2. Stay hydrated and bring lots of snacks. If you plan to be out on the trail all day, pack non-perishable items. We have a dehydrator at home and use it to make homemade beef jerky, as well as dehydrated fruit for the trail. Nuts are a good source of healthy fat and protein. Bring plenty of water and stay away from sweetened drinks, which only make kids more thirsty.
  3. Challenge yourselves and your children, but be realistic. According to REI, you can count on your child hiking about half-mile per year of her age. Hiking is a great challenge for kids. When our preschooler climbed her first “mountain,” (all 2,000 feet of it) it was an awesome experience for her. Your children might need motivation, so think of creative ways to keep them going. A trail that ends with a cool destination, like a mountain summit or waterfall, is more exciting for children. I like to “race” my daughter to a rock or tree in the distance when she starts to lose interest in the trail. Choose trails that are appropriate for your family’s experience and fitness level, and try to find ways to challenge yourselves as parents as well. My husband and I like to take turns caring for our kids when we’re out on the trail so that one of us can go a bit faster than our preschooler’s pace. Think of it as interval training!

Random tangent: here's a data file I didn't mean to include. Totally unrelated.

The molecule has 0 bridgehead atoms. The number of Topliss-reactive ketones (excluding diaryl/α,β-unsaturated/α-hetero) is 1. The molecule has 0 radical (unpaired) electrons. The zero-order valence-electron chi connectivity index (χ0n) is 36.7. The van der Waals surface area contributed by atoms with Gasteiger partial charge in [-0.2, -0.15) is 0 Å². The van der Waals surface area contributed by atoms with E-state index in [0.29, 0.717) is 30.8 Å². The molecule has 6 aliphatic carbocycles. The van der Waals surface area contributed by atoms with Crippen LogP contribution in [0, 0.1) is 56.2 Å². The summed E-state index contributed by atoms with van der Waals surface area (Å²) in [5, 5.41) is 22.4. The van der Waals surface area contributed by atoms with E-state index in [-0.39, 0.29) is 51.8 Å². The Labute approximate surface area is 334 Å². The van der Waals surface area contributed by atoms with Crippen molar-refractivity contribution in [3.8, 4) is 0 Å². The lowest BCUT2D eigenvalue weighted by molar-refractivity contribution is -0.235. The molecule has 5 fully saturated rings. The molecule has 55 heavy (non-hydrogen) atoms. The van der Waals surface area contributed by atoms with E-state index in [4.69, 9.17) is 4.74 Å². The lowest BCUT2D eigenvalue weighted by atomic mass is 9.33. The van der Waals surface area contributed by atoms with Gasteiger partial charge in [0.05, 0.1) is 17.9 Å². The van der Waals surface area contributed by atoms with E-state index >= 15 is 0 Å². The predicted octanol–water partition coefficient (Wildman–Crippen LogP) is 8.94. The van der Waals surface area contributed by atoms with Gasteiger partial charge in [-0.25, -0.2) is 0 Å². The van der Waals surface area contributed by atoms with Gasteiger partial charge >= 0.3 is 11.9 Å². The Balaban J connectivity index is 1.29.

Fortunately, many popular spring break destinations provide numerous hiking opportunities for families. Here are a few great hiking trails that we’ve hiked in some popular spring break destinations, and others we hope to add to our list:

1. Florida

We hiked a few trails on the Gulf Islands National Seashore near Pensacola a few summers ago. Unfortunately, we visited in June, and it was a bit hot for our daughter, who was one at the time. After about a mile hike, we had to head back due to thunderstorms. The area would be perfect for a spring break hike, however, when temperatures are a bit milder.

If you visit southern Florida, a trip to the Everglades provides several hiking opportunities. Hiking trails are in close proximity to Miami as well as cities on the west coast, like Fort Myers and Naples. During our college years, my husband and I liked to hike the Anhinga trail, which provides up-close and personal views of alligators and other wildlife.